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The amount of money I spent on this tour contributing to the economy and in turn the regime is menial in comparison to the destructive impact that the tourists have on the local community and way that the society is formed. I understand that it would only hurt the locals if the tourism industry disappeared as it employs so many people, but I genuinely believe that the exploitation of DPRK residents and general havoc that foreigners have. From taking pictures as if they were in a zoo to playing music and being loud and often quite disrespectful at monuments and public buildings (even libraries) to forcing restaurants and shops to open up solely for tourists, foreigners create an incredibly destructive environment, perpetuating the government’s child labor and ability to force people to create a fake society for visitors. I admit that I am a complete hypocrite, that I took photos and bought souvenirs and supported this entire tourism industry, but I cannot express the vast amount of shame that I now feel.

My overall advice: don’t go to North Korea, at least not for a simple tour. I am considering returning for a school program, after discussing it at length with Ms. Kim, but I am met with intense hesitancy. The country is amazing, beautiful, interesting to see – but you will not answer any questions; rather, you will just perpetuate a long lasting cycle of tourism and exploitation of the local communities, and if you’re anything like me, be overcome with an intense sense of guilt.

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North Korea: Part Three by Safia Southey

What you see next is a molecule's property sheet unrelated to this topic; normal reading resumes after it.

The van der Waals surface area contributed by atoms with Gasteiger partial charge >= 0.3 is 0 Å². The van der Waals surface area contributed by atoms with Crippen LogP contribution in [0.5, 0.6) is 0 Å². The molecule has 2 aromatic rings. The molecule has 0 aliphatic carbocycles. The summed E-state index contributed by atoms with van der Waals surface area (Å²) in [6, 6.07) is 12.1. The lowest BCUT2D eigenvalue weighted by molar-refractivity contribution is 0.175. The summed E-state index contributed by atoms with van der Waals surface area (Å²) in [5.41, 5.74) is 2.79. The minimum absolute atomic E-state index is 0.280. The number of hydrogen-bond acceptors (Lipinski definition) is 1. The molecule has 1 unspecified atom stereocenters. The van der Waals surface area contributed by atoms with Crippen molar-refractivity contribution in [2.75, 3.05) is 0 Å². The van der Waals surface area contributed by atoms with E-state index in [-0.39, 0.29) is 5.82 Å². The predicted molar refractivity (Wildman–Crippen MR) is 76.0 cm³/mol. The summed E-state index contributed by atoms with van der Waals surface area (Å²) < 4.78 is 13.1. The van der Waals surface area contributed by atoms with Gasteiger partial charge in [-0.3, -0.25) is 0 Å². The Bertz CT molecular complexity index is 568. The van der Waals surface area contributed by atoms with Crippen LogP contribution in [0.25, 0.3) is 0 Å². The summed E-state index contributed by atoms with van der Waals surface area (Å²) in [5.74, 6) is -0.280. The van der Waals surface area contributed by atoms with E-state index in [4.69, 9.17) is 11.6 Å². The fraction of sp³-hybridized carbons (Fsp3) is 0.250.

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The next day, half our group hung-over from drinking too much snake vodka, we arrived at the highly anticipated mausoleum. We had received strict instructions for this event – no jeans, no sneakers (I had to pick up a pair of flats in Beijing as my normal Adidas were apparently not acceptable), men must wear ties, skirts and dresses must be at or below the knee, shoulders must be covered, no smiling, no laughing, no speaking, no photography (they confiscated our phones and electronics), bowing three times at each leader’s tomb, etcetera, etcetera. As soon as I entered the mausoleum, I knew I would not be able to follow all the rules; two wax figures of Kim Il Sun and Kim Jong Il, each 3 meters tall immediately brought a grin to my face. I would love to describe the room but the only thing I can recall was how bizarre and excessive the entire experience was, but that was only the beginning. Walking in lines of 4, we entered the rooms holding the bodies of the 'great' leaders; it would have been a strange experience in itself just bowing to the huge leaders in glass boxes illuminated by red light from the ceiling, but the sobbing Korean women in traditional colorful dresses added whole other element. Crowds of women and soldiers accompanied us into the museum, visibly upset at the lives of their past leaders. I smile a lot when I’m uncomfortable, so viewing this made me so close to laughing that I thought I was going to get deported, or worse. The women looked genuinely distraught, but I am convinced that they are taught to cry at events and monuments such as this, essentially dishonoring their leader if they do not. We silently shuttled past all the medals, honorary degrees, and awards that Kim Il Sun and Kim Jung Il received from different countries during their years in office, shocked at the mere amount. It was overall a very surreal experience, being immersed in such a sense of national pride.